7. “You Always” Or “You Never”

Using words such as “always” or “never” when you’re trying to get your point across to your significant other, will do just quite the opposite — get your point no where. These all or nothing words exaggerate what is actually occurring and even worse, send your partner into defense mode.

 

These have really helped me – I hope they help you 🙂

Wherever you are in the world, have a lovely day ❤

A, x (1)

Being With Someone Who Has Anxiety

Anxiety is hard – one of the hardest things I have ever had to deal with.

I know it doesn’t define who I am, but it makes me question everything in my life.

Being with someone who has anxiety wouldn’t be easy, but its also good for the other party to know a few things before they step into something serious w/ someone who has anxiety.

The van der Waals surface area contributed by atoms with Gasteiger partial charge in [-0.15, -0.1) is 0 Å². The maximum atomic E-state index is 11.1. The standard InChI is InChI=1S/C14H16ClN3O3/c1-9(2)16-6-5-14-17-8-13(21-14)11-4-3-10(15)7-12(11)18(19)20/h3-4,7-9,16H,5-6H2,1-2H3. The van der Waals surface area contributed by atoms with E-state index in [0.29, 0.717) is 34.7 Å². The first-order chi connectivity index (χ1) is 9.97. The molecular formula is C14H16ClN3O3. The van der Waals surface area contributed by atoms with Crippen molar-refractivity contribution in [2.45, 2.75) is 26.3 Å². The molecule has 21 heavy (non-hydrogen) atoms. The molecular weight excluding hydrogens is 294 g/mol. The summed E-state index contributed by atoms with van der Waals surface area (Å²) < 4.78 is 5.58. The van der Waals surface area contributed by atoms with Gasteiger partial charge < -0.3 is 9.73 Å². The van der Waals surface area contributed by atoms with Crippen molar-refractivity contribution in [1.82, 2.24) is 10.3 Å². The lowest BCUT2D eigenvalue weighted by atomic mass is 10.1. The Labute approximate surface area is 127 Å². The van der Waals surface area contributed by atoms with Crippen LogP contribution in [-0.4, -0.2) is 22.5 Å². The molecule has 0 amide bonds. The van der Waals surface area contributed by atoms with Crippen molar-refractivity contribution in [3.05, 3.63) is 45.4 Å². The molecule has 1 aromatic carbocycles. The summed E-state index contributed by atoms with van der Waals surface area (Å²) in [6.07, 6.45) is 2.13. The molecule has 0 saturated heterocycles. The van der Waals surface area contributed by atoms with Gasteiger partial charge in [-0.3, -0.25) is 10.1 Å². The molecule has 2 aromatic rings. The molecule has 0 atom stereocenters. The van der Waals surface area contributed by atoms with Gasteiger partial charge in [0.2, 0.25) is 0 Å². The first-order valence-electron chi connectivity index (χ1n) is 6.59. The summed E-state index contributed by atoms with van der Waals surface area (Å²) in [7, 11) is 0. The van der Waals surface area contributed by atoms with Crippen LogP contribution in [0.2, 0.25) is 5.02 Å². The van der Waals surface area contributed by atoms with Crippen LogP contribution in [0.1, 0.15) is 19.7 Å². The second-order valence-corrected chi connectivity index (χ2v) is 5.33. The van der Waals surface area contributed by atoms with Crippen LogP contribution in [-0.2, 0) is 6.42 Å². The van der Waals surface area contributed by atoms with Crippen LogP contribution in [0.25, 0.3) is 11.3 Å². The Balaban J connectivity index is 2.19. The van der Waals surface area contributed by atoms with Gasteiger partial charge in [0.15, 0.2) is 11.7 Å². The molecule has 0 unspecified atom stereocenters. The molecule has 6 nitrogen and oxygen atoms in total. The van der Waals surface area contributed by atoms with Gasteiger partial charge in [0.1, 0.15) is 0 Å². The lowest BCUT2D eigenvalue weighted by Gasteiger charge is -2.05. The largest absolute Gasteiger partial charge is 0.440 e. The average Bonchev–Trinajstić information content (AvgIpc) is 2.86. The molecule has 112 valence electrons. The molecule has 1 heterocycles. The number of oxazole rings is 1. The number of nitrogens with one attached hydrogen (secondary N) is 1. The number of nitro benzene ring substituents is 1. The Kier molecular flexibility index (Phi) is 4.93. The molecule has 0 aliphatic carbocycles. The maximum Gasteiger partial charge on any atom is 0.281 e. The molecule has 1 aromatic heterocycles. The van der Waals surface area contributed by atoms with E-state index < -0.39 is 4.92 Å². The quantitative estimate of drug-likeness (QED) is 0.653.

Below are some pointers I think are great for your partner to know if you are dealing with anxiety.

  • Patience – This is the number one attribute that is needed to maintain a relationship with someone who suffers from anxiety.  If you do not have patience, do not entertain the idea of entering the relationship.  I can not stress enough that this is the number one thing that is needed in order to help and be understanding of what your partner is going through.  There are going to be times where you will feel frustrated and just not understand.  This is where patience is key.
  • Focus – It is so important that you focus on who your partner is outside of their anxiety.  They are not just their anxiety.  There is a whole person there to be loved, and the anxiety, even if it is crippling, is still just a small piece of who they are. Always remember that you fell in love with them for a reason and it’s most likely because they are pretty awesome.